As Sylvain notes, liability based on knowledge is common in pre-CDA tort law. Platforms differ from print publishers and distributors in important respects. But case law about “analog intermediaries” can provide important guidance, some of it mandatory under the First Amendment. The “actual malice” standard established in New York Times Co. v. Sullivan is an example. Importantly, the Times in that case acted as a platform, not as a publisher of its own reporting. The speech at issue came from paying advertisers, who bought space in the paper to document violence against civil rights protesters. As the court noted in rejecting the Alabama Supreme Court’s defamation judgment, high liability risk “would discourage newspapers from carrying ‘editorial advertisements’ of this type, and so might shut off an important outlet for the promulgation of information and ideas by persons who do not themselves have access to publishing facilities.” Similar considerations apply online.

Knowledge-based standards for platform liability are no panacea. Any concept of culpable knowledge for speech platforms involves tradeoffs of competing values, and not ones I necessarily believe we should make. What the knowledge framing and precedent provide, though, is a set of tools for deliberating more clearly about those tradeoffs.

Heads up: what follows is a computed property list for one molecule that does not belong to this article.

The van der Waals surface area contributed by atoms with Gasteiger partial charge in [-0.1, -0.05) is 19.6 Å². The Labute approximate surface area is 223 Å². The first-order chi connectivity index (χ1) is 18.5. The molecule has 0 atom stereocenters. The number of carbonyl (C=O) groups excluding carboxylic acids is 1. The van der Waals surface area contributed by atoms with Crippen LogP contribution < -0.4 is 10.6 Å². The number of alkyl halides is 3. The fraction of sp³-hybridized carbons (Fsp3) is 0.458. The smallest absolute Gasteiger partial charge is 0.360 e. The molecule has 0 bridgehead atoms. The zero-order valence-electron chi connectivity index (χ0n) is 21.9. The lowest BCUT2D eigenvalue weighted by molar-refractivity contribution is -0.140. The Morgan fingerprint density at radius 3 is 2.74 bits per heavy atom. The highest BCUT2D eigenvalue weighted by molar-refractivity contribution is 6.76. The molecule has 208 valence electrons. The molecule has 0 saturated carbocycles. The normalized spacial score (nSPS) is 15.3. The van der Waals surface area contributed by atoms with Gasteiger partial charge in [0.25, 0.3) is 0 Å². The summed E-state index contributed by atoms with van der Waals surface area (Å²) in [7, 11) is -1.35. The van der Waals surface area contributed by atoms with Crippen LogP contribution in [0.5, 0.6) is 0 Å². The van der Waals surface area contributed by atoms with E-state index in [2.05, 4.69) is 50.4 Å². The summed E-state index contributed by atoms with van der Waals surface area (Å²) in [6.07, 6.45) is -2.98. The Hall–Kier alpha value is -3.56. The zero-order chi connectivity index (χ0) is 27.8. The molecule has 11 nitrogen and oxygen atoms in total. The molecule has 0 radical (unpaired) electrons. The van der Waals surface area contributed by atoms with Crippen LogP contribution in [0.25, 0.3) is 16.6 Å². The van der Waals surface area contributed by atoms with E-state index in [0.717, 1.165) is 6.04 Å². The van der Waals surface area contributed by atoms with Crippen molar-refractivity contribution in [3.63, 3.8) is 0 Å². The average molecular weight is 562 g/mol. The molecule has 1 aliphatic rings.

Conclusion

Talk of platform regulation is in the air. Lawyers can make sense of this chaotic public dialogue by being lawyerly. We can crisply identify harms and parse existing laws. If those laws aren’t adequately protecting important values, including the equality values Sylvain discusses, we can propose specific changes and consider their likely consequences.

At the end of the day, not everyone will agree about policy tradeoffs in intermediary liability—how to balance speech values against dignity and equality values, for example. And not everyone will have the same empirical predictions about what consequences laws are likely to have. But we can get a whole lot closer to agreement than we are now. We can build better shared language and analytic tools, and identify the right questions to ask. Sylvain’s observations and arguments, coupled with tools from existing intermediary liability law, can help us do that.

Note: The author was formerly Associate General Counsel to Google. The Center for Internet and Society (CIS) is a public interest technology law and policy program at Stanford Law School. A list of CIS donors and funding policies is available here.

© 2018, Daphne Keller.